Sustainable Biorefineries: What was Learned from the Design, Analysis and Implementation
Bioeconomies need sustainable technologies and strategies for biomass processing.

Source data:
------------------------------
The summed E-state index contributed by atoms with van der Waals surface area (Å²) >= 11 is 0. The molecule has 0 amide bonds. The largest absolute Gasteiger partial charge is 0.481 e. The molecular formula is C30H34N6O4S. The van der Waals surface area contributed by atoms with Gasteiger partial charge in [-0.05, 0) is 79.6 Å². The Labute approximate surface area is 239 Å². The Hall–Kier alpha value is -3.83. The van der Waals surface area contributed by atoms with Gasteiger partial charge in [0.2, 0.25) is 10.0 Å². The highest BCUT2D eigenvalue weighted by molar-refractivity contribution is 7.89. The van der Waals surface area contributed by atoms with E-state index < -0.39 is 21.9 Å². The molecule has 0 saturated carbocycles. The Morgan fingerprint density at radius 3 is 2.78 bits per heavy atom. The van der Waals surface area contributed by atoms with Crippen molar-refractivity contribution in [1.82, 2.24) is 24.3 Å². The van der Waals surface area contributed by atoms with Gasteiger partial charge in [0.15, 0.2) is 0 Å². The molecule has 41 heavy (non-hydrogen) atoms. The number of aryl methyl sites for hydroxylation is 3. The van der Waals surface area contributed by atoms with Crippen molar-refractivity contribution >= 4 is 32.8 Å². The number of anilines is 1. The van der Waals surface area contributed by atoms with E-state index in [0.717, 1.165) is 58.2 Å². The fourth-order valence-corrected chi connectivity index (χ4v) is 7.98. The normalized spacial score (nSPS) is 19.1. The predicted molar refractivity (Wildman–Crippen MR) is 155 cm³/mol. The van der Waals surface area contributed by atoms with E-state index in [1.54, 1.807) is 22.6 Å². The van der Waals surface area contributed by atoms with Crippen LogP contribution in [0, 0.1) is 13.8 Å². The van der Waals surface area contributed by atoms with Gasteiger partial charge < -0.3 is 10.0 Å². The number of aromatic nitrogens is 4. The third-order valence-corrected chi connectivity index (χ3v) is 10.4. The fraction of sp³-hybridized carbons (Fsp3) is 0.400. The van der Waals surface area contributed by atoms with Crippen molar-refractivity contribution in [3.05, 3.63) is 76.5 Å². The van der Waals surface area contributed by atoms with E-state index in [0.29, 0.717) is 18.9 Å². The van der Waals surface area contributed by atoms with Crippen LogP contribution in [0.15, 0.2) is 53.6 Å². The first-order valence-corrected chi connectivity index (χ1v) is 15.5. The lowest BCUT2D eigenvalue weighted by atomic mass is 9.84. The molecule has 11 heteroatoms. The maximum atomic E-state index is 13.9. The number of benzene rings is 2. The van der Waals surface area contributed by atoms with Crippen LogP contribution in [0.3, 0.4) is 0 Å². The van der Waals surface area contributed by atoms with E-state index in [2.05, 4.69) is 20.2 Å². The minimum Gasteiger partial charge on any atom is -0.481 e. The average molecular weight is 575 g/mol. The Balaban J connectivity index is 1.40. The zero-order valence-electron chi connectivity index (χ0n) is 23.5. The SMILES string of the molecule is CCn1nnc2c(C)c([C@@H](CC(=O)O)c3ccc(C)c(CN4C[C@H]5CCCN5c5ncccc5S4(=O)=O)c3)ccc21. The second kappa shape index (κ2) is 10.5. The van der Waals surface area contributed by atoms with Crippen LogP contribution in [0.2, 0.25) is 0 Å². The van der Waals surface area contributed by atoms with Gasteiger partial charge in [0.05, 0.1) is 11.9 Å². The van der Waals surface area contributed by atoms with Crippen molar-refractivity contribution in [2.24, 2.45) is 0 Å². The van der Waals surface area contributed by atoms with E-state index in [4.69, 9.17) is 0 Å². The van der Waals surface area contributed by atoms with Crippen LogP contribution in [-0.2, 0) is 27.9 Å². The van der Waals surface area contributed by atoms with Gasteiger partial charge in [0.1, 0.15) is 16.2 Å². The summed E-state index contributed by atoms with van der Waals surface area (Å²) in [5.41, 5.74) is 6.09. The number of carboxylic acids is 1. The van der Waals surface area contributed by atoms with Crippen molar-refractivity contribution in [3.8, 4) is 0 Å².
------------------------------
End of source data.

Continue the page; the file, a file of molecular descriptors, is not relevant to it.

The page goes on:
One of the best ways to do that is to consider biorefineries as a practical way to achieve real developments in the industry for integral production of energy, food, feed and chemicals under an ideal dream of replacing today’s crude-oil and basically using the accessible biomass in the world as much as possible. Additionally, the existent biofuel facilities are constantly adding new processing lines without integral design strategies, and possibly repeating the past design and implementation errors in refineries based on crude-oil. In recent years, more as a fashion or tendency, these processing lines from biofuels industry have been integrated in a system called “biorefinery” and many sectors have supported this idea through policies to incentivize the development of the bio-based economies adopting this concept. The design of biorefineries is presented as a relevant topic due to the multiple processing paths that could be available to obtain a set of desirable products. However, after many scientific efforts in design through well validated methodologies the biorefineries currently are not working properly or are more close to a conventional standalone biomass processing. Some big facilities already implemented today as biorefineries are closed or working just as standalone process (biofuels plant), but not through a promising multiproduct biorefinery configuration for which the resulting design was developed. In this work, 13 biorefineries were analysed including 4 industrial cases that were implemented after specific design and different industrial plants that use different raw materials of renewable origin. To achieve this, different strategic cases were considered: raw materials with inherent logistics restrictions, technical, economic, environmental assessments together with social considerations and finally market restrictions. As a result, and based on different case studies (where these process engineering strategies where applied through conceptual design using Aspen Plus and Potential Environmental Impacts) the positive and negative lessons are discussed in detail. The main result is an overall learning from different cases of study for future design, analysis and implementation of new biorefineries with a real sustainability and avoiding a repetition of the same evolution that risky and controversial crude-oil refineries had.